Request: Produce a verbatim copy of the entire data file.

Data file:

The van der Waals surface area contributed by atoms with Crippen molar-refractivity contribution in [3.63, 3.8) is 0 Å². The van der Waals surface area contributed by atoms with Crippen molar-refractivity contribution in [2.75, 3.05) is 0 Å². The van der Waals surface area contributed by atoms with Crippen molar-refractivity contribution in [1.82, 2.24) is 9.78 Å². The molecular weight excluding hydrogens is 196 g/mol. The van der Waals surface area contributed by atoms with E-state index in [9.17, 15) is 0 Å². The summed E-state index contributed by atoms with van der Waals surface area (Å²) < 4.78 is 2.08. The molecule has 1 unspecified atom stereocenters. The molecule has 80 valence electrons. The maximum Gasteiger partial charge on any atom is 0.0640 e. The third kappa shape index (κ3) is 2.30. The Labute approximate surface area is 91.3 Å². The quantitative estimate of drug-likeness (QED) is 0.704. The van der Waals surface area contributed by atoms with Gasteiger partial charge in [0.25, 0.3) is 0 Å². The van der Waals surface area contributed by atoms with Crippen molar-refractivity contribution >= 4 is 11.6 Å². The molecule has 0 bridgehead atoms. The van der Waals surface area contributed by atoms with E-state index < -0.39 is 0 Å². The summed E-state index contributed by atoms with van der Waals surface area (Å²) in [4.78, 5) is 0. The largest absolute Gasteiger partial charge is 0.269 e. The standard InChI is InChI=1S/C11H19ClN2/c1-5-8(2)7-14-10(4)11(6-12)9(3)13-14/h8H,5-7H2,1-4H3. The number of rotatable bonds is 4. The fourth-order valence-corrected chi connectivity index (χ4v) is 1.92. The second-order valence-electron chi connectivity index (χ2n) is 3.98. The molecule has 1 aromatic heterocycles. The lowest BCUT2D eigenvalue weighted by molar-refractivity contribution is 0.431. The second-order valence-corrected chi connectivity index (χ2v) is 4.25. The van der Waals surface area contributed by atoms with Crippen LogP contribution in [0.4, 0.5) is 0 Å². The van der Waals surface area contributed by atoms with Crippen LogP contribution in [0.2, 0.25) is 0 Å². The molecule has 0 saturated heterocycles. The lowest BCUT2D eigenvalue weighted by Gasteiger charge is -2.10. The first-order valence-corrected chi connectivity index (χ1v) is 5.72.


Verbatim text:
The van der Waals surface area contributed by atoms with Crippen molar-refractivity contribution in [3.63, 3.8) is 0 Å². The van der Waals surface area contributed by atoms with Crippen molar-refractivity contribution in [2.75, 3.05) is 0 Å². The van der Waals surface area contributed by atoms with Crippen molar-refractivity contribution in [1.82, 2.24) is 9.78 Å². The molecular weight excluding hydrogens is 196 g/mol. The van der Waals surface area contributed by atoms with E-state index in [9.17, 15) is 0 Å². The summed E-state index contributed by atoms with van der Waals surface area (Å²) < 4.78 is 2.08. The molecule has 1 unspecified atom stereocenters. The molecule has 80 valence electrons. The maximum Gasteiger partial charge on any atom is 0.0640 e. The third kappa shape index (κ3) is 2.30. The Labute approximate surface area is 91.3 Å². The quantitative estimate of drug-likeness (QED) is 0.704. The van der Waals surface area contributed by atoms with Gasteiger partial charge in [0.25, 0.3) is 0 Å². The van der Waals surface area contributed by atoms with Crippen molar-refractivity contribution >= 4 is 11.6 Å². The molecule has 0 bridgehead atoms. The van der Waals surface area contributed by atoms with E-state index < -0.39 is 0 Å². The summed E-state index contributed by atoms with van der Waals surface area (Å²) in [4.78, 5) is 0. The largest absolute Gasteiger partial charge is 0.269 e. The standard InChI is InChI=1S/C11H19ClN2/c1-5-8(2)7-14-10(4)11(6-12)9(3)13-14/h8H,5-7H2,1-4H3. The number of rotatable bonds is 4. The fourth-order valence-corrected chi connectivity index (χ4v) is 1.92. The second-order valence-electron chi connectivity index (χ2n) is 3.98. The molecule has 1 aromatic heterocycles. The lowest BCUT2D eigenvalue weighted by molar-refractivity contribution is 0.431. The second-order valence-corrected chi connectivity index (χ2v) is 4.25. The van der Waals surface area contributed by atoms with Crippen LogP contribution in [0.4, 0.5) is 0 Å². The van der Waals surface area contributed by atoms with Crippen LogP contribution in [0.2, 0.25) is 0 Å². The molecule has 0 saturated heterocycles. The lowest BCUT2D eigenvalue weighted by Gasteiger charge is -2.10. The first-order valence-corrected chi connectivity index (χ1v) is 5.72.